The terrible crimes committed during 9/11 do not justify treating the perpetrators like beasts.

Terrorists, while wicked, are still human beings. If we start to divest them of their humanity then many other important things, like, say, the state of our souls, or the value of human life in the first place, is called into question.

Barbarism must not be countered by more barbarism, but by virtuous vigilance. It is not impossible to fight our enemies without compromising our most sacred values. If we begin to act like the barbarians who hate us, then we have already lost.


I wonder if you would subscribe to the same seemingly 'noble' rhetoric if you actually suffered devestating loss yourself as a result of the 9/11 terrorist attacks.

To think that even fellow Americans would unwittingly serve the terrorist agenda by providing these terrorists certain safe harbor in the form of such naivete & self-righteous dribble that would only serve to facilitate their evil end rather than obstruct it is, quite frankly, unbelievable!

Seriously, would you rather that we lose more of our precious loved ones as victims to further terrorist attacks, that we attend rightly to the protection of hundreds, if not, potentially thousands of innocent American lives (given the outrageous degree & sheer magnitude of the kinds of viscious attacks these terrorists aspire to -- and clearly, if 9/11 should give any indication at all, are capable of -- for maximum casualty of innocent American lives) or would you prefer that these same terrorists be catered to with such profound hospitality which would only ultimately serve to encourage them in this regard, like rewarding a criminal for outright murder.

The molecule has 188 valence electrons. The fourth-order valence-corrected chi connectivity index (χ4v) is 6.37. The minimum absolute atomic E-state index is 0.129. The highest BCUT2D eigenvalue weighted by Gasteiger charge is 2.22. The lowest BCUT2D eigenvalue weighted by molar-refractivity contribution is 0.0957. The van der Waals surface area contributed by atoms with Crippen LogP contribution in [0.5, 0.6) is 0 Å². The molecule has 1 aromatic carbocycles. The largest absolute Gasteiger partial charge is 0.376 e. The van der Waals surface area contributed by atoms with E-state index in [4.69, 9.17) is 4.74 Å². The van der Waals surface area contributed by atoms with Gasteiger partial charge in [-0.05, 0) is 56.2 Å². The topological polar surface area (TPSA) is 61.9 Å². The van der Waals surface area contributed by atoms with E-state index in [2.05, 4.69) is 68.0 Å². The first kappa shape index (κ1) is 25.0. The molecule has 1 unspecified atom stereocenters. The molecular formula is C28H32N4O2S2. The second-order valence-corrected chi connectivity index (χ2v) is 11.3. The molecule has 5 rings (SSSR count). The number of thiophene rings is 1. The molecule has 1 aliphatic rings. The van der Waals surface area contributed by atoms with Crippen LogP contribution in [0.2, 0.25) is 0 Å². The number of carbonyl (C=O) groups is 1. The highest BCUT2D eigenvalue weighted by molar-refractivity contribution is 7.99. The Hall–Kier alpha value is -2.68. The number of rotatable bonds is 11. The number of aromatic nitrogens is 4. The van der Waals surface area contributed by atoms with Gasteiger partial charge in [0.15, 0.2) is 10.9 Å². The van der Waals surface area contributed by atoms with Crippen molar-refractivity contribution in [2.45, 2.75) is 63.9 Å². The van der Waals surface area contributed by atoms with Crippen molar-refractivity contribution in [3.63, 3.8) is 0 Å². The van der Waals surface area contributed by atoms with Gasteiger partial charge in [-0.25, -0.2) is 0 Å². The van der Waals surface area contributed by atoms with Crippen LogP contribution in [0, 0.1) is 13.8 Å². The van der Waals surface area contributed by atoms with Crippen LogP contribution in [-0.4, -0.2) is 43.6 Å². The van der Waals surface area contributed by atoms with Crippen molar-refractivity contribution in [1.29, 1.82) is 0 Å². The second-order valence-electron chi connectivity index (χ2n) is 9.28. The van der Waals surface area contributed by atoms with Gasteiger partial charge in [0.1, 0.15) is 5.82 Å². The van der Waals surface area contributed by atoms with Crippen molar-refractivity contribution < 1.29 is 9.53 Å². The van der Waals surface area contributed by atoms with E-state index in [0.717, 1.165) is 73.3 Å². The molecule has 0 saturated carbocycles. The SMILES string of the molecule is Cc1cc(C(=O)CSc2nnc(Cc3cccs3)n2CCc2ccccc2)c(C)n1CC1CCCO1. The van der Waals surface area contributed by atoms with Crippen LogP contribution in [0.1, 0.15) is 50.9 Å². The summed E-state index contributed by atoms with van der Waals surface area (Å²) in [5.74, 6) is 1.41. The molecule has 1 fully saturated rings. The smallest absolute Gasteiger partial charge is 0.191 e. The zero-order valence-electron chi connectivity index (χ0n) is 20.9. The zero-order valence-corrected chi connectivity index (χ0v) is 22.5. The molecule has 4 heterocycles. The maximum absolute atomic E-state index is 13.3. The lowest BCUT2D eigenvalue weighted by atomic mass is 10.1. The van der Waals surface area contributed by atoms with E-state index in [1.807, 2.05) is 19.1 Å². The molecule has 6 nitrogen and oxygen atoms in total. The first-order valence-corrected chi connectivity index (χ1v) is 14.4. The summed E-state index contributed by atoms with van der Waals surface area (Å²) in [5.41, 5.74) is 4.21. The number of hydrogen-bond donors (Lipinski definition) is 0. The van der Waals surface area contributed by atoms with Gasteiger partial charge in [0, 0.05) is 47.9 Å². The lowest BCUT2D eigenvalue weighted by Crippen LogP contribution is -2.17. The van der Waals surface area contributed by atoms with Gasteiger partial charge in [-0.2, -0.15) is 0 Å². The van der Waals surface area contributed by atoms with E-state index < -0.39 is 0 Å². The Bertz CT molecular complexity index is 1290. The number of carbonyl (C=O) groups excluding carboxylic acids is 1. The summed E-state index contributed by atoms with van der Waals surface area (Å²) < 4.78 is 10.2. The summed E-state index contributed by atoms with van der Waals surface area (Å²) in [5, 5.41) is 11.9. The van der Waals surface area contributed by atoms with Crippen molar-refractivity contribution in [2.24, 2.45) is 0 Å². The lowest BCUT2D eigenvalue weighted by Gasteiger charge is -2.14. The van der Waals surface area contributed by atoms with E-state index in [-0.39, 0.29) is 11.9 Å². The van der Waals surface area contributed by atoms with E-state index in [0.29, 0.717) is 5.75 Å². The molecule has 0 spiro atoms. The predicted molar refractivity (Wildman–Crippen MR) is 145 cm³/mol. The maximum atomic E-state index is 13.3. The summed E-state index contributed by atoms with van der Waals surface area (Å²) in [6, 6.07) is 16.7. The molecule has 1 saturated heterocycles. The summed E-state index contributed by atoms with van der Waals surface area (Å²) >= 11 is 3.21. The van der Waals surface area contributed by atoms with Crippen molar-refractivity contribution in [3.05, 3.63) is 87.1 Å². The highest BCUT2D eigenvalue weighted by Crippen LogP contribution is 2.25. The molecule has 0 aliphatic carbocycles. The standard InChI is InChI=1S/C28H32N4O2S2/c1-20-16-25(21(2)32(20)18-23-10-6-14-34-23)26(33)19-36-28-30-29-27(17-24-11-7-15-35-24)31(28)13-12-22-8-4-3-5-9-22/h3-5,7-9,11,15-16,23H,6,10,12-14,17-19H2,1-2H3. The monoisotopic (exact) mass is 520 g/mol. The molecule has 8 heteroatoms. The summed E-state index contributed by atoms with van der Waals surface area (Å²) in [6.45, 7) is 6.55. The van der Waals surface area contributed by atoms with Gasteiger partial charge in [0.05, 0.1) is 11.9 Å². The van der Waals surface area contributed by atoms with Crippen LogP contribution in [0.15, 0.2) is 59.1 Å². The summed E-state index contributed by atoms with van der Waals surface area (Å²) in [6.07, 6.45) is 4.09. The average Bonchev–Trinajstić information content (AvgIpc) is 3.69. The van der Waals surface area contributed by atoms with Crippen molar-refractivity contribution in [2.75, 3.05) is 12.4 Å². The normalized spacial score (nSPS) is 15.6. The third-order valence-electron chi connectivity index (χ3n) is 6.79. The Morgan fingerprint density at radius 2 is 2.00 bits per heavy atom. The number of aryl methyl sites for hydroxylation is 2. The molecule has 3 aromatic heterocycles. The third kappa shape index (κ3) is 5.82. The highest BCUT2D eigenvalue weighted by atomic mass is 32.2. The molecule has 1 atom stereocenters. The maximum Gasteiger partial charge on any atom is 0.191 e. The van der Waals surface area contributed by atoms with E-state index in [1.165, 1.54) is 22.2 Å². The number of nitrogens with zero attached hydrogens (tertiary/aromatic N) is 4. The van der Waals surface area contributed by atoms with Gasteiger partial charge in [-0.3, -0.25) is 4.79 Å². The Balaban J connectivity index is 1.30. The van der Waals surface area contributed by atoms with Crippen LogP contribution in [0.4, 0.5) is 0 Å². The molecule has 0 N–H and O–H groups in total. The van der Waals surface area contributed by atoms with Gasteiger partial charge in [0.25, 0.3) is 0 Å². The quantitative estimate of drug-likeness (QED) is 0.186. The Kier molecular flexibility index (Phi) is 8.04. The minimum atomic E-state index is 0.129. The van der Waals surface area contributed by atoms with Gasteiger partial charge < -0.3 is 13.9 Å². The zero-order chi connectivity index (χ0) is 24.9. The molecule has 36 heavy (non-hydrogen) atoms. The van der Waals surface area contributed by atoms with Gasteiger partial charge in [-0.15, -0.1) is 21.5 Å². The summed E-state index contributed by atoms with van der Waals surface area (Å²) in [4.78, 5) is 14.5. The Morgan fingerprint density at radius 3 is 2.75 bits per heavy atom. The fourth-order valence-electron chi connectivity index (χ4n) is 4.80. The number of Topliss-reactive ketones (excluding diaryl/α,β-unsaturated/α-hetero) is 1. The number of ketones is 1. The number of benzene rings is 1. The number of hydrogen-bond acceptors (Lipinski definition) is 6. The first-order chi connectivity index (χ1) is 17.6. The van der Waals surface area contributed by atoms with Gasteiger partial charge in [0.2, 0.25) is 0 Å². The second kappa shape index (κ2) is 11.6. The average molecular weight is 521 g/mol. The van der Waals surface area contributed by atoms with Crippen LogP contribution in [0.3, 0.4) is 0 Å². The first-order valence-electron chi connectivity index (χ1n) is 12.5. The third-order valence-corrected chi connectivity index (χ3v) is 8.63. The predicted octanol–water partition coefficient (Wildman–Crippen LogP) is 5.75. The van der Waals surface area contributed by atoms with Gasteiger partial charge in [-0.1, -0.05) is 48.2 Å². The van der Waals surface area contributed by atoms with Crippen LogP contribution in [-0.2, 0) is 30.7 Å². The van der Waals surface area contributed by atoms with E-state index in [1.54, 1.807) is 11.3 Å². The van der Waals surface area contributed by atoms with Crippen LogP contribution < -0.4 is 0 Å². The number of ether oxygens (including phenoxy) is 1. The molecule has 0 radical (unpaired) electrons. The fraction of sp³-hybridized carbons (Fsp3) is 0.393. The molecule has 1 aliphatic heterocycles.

Wow. Did Aristocles just accuse commenters here of serving the terrorist agenda by proposing that we should treat terrorists like human beings? Did he just label not torturing or killing a someone as "profound hospitality" and the equivalent of "rewarding" them?